CAIRO — When asked to explain what Cairo's medical inspectors look for when they examine someone who's been arrested for homosexuality, Dr. Maged Louis picked up a pen and started sketching an oval with sharp points on both ends.
"The shape of the hole will change," he said. The anus "won't be normal any more and will look like the female vagina."
More than 150 people have been arrested on charges of homosexuality since President Abdel Fattah el-Sisi took power just under two years ago, the largest roundup of alleged LGBT people in more than a decade in Egypt. Anal exams are a routine part of the investigation in such cases, and Louis has a role in overseeing all of them. He is the deputy director of the Justice Ministry's Forensic Medical Authority, as well as the chief of forensic medicine for the Cairo police district.
"First we make them take the prostrate position — the position that Muslims take when they pray," he said in an interview with BuzzFeed News. The tests are intended not just to determine whether someone has ever had anal sex, but also to detect "chronic homosexuals," because the letter of Egyptian law only criminalizes men who engage in "habitual debauchery." Louis said that he believed that in addition to their elongation, the anuses of "chronic homosexuals" also don't clench when touched or don't contract as tightly. They are smooth and lack the "corrugations" — wrinkles — found on "normal" anuses, he said. And though he denied that examiners penetrate subjects under examination, he also said they can detect a "chronic homosexual" if his anus can accept larger objects.
"A normal man's anus can't take more than one joint of the small finger," he said.
International human rights and medical experts dismissed Louis's checklist as having "no medical basis" and being "categorically not true." Most of those interviewed by BuzzFeed News couldn't contain their shock before all of the criteria were listed.
"I think you heard my laugh — I think that says it all," said Dr. Joel Palefsky, a professor at the University of California San Francisco specializing in anal cancer who is president of the International Anal Neoplasia Society. "We run a clinic where we do anal examinations of thousands of patients ... Never in my 20 years of doing this have I seen an anus that looks like a vagina."
Human Rights Watch and other advocacy organizations have long denounced such anal exams — which are routine in several of the world's roughly 80 countries that criminalize sodomy — as a form of torture that violates international law. Medical leaders in some of the countries where these exams are used have called for their abolition, such as in Lebanon.
But Louis was incredulous that anyone could doubt his inspectors' work.
"All of what I said is science and written in books," he said. "Doctors all over the world know that."
The idea that inspectors are intentionally fabricating evidence because of their own homophobia isn't what makes these exams so disturbing — though that does sometimes happen, according to defendants' accounts. It's that beliefs about homosexuality are leading doctors — some of whom have done extensive (and horrific) research into perfecting diagnostic techniques — to believe that what they are doing is science.
One of the modern pioneers in anal examinations in Egypt was Dr. Aymen Fouda, Louis' predecessor as deputy director of the Forensic Medical Authority, who went on to become chief medical inspector from 2005 through 2007.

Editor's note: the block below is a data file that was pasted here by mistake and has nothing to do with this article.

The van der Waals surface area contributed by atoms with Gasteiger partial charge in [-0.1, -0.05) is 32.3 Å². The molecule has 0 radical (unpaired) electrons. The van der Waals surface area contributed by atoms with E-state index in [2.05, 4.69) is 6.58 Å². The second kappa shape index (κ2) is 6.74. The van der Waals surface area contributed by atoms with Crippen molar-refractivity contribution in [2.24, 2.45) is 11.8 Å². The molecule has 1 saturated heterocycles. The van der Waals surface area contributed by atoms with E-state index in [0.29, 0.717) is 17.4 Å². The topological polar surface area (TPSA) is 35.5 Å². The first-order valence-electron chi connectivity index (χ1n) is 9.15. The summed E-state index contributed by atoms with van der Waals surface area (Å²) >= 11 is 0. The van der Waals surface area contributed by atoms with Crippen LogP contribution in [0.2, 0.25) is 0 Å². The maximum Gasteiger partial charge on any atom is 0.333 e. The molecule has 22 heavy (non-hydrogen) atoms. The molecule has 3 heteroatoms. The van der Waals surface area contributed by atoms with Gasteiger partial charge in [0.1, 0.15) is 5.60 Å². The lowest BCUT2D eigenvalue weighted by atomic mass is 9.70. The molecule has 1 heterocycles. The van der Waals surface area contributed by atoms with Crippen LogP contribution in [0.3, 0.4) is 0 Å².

During a 2003 interview with Scott Long, then-director of Human Rights Watch's LGBT program, Fouda said the exams were based on techniques developed in Europe.
"In this kind of investigation there are six criteria which were established by the celebrated Frenchman [Auguste Ambroise] Tardieu," Fouda said, referring to the 19th-century forensic doctor who published a book in 1857 called The Forensic Study of Assaults against Decency. In the book, Tardieu spelled out six "characteristic signs" of "habitual pederasty," which included those described by Dr. Louis as well as sores and fissures. But, he wrote, "[t]he unique sign and the only unequivocal mark of pederasty" is an "infundibuliform" — or funnel-shaped — anus.
Fouda told Long that forensic experts were working on developing "new, advanced methods" to detect homosexuality "involving the use of electricity." Fouda had co-authored a 1998 study published in a journal published by the Egyptian Society of Forensic Medical Sciences that experimented with inserting hypodermic needles into the muscle of the anus in "unanesthetized humans" which claimed to demonstrate that gay men's anuses conduct electricity at a different rate. Other researchers continued experimenting with related methods, including a doctoral student who defended a dissertation at Ain Shams University — one of Egypt's most prestigious — in 2003 entitled "Medico-legal Assessment of the Anal Sphincter Functions in Sodomists."
Tardieu's theories were suspect in Europe even when they were first published, said Khaled Fahmy, a historian of Egyptian forensic medicine at the American University of Cairo who has studied its translation into Arabic.
"Even back then this is a highly ideological book," he told BuzzFeed News, part of a "morals campaign" that was a response to events in Paris at the time. And he thought it "would be shocking" to the Egyptian public if it were widely known that courts were continuing to treat examinations as serious evidence that were based on science that was 150 years old.
But, he speculated, they endure in part because they reinforce certain basic notions about homosexuality that circulate in Egypt: that it is like a disease, usually passed on to children through sexual abuse.
"There is a belief that this abuse during childhood will leave a physical mark, and it leaves a mark on the anus," he said. "We now have a homosexual body — not only a homosexual character which is a defective character, but it has physical traces that a forensic doctor can discern."
And though these anal exams now seem laughable in Europe and the United States, the belief that a detectable physical basis for sexual orientation persists into the 21st century. In 2010, the Czech Republic announced that it would stop subjecting gay refugees to a practice called "phallometry" or "penile plethysmography" — which involves attaching a pressure-sensing device to the refugee's penis while he is shown heterosexual pornography — after it was denounced as "degrading treatment" by the United Nations Refugee Agency.
The same belief for a measurable sign of homosexuality also lingers in the hunt for a "gay gene," suggests Graeme Reid, the current head of Human Rights Watch's LGBT program. Though the argument that homosexuality is determined by biology has been very effective for the LGBT rights movement in the U.S. and Europe, Reid said, efforts to isolate a "gay gene" are also based on a simplistic, "flawed cultural assumption" about the biological basis of sexuality.